But when he pushed against Number 27B on Odnazhdy Street, Byl found nothing but the empty room, the bed made up with white sheets and the table bare apart from a newspaper. April 8th 1937.
Perhaps she had gone away to see her parents near the Black Sea. Yes. That was it. She’d gone away for a month, now that it was Spring. She’d be sitting with her father at their home by the rocks, wrapping her fists in the lengths of her jumper as she dug her feet into the sand. Her hair would sting her face and she would think of the time they came here, as newlyweds, and he had lost his glasses in the tide. But those thoughts seemed little more than a childish fantasy in a moment of fear.
He remembered a shop they used to visit, often, a bakery at the end of Odnazhdy Street, where the woman and her husband baked hard loaves with salt. If you toasted them, they were almost edible with mulberry jam or condensed milk. Was it still there? They’d remember her. They’d know. He ran out of the house, scarcely bothering to shut the apartment door.
The Davno bakery was the sort the Party approved of; bland, blank, cheerful in its mediocrity. It made no show of prettiness or appeal in its wares, merely the slow, plodding pragmatism behind calorific consumption for the comrades. The Davno woman had barely changed, a little thinner perhaps around the face, but still smiling, red and dressed in creased florals.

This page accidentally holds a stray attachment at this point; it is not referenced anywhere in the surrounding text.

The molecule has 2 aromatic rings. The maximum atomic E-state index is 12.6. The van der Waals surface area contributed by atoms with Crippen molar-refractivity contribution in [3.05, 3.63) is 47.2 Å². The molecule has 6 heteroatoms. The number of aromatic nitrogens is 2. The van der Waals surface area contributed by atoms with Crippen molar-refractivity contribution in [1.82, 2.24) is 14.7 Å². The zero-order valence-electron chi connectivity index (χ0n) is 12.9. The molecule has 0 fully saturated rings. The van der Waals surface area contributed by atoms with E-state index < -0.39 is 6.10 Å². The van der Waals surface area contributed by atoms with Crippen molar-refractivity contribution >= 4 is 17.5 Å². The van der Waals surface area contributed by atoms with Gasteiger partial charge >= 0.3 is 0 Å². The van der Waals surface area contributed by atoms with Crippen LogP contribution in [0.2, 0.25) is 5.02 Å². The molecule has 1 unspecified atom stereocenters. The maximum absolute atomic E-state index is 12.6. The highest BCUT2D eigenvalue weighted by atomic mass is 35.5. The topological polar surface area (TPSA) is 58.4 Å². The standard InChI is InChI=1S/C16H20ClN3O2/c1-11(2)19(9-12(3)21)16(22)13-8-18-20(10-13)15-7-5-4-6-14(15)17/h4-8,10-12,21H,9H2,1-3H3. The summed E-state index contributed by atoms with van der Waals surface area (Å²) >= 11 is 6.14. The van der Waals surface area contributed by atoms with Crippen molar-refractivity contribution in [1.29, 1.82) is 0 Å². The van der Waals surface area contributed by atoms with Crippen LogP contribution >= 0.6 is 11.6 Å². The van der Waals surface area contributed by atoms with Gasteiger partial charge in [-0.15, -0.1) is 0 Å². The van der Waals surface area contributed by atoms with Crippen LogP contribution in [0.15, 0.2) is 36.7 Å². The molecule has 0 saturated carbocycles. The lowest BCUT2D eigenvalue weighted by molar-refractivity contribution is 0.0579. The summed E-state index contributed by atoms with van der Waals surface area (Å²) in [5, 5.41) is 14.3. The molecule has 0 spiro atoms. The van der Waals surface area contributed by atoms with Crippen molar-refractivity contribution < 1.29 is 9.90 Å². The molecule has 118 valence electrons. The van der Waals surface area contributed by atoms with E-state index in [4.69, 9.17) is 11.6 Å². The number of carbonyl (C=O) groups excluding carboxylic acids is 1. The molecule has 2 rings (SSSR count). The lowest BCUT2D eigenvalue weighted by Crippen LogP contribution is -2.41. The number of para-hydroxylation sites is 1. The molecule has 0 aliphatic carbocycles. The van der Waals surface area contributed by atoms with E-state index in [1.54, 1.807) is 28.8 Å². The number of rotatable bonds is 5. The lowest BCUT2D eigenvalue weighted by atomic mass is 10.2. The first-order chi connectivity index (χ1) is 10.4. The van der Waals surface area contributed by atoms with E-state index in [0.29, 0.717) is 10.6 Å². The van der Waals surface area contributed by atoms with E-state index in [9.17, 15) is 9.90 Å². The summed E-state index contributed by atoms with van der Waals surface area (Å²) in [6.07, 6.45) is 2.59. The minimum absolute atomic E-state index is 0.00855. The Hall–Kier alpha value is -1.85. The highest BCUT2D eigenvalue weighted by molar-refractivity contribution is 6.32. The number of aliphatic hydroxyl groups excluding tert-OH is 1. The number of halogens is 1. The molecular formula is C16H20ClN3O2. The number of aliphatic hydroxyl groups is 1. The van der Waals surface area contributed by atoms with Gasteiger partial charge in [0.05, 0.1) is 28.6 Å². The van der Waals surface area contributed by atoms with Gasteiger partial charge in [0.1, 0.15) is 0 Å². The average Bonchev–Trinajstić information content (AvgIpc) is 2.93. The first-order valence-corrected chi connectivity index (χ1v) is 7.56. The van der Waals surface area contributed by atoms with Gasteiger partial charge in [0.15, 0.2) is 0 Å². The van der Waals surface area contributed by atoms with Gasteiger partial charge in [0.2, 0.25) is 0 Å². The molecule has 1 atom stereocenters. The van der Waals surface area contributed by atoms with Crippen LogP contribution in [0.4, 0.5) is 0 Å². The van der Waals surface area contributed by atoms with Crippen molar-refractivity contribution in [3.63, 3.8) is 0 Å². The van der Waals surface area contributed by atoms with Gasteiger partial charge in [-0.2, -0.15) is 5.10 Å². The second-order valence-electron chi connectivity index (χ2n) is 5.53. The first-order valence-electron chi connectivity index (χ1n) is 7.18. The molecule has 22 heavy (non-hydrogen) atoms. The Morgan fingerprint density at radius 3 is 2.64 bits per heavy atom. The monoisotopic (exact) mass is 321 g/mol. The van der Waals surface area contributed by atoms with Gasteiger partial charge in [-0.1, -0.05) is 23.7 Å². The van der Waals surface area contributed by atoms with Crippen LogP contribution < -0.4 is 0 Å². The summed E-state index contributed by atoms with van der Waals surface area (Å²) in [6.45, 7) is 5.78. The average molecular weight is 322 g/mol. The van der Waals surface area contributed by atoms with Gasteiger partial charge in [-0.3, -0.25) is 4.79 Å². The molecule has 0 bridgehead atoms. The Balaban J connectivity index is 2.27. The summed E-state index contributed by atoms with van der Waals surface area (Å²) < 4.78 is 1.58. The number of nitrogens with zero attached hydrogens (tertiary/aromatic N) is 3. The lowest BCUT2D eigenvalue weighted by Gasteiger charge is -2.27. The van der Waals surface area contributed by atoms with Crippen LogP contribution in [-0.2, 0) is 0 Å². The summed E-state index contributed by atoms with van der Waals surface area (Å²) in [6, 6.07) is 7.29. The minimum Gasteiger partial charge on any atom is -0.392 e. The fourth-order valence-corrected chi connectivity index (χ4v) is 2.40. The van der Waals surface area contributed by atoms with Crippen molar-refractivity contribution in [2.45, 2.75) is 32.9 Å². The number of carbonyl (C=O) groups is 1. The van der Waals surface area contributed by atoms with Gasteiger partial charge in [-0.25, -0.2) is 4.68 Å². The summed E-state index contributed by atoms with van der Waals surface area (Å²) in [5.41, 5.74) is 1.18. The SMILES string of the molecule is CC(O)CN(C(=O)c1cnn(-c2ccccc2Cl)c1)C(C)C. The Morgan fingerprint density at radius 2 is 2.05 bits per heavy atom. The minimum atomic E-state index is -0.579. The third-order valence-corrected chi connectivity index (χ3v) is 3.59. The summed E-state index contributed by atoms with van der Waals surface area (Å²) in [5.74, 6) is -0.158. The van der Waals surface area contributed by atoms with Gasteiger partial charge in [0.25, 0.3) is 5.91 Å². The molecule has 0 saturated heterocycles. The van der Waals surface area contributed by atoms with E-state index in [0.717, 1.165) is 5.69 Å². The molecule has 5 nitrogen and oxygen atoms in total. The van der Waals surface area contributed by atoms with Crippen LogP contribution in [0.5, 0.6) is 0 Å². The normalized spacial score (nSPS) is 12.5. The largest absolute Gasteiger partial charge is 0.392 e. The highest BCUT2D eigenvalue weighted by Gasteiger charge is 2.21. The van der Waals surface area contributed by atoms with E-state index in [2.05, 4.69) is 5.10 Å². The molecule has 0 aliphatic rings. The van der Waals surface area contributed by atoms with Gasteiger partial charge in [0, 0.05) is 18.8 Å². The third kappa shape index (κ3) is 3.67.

“Comrade!” She said warmly, and wiped the flour from her hands. “Chelovek, wasn’t it? I remember you liked the softer bread.” She went over to the counter, running her hands over the ration guides. “Of course, you won’t get much of that now.”
“You remember me?” he said, breathlessly. “Do you remember my wife? Pravda?”
She blinked, the smile smaller on her face. “I don’t know about that, dear.”
“Yes you do!” he pleaded, moving into her eye line. “Pravda Chelovek. Dark hair, cut to the clavicle. Smiled with her gums showing. Clever, clever Pravda. She cured your Saymon’s colic, back in ’24. Come on, Lili.” She said nothing, her body stiffening.
“I’m sure I don’t remember you ever having a wife, sir.”
“Lili, I beg you,” he said, watching her for any sign that she knew. “Tell me what happened to my girl.”
Just then, the bell to the shop rang. Mr Davno, a tall, blonde man with very grey eyes stood there, uneasy at the sight of the panicked man so close to his wife. “Can I help, old chap?” He said gingerly. “Chelovek, isn’t it? You must have had quite the time of it.”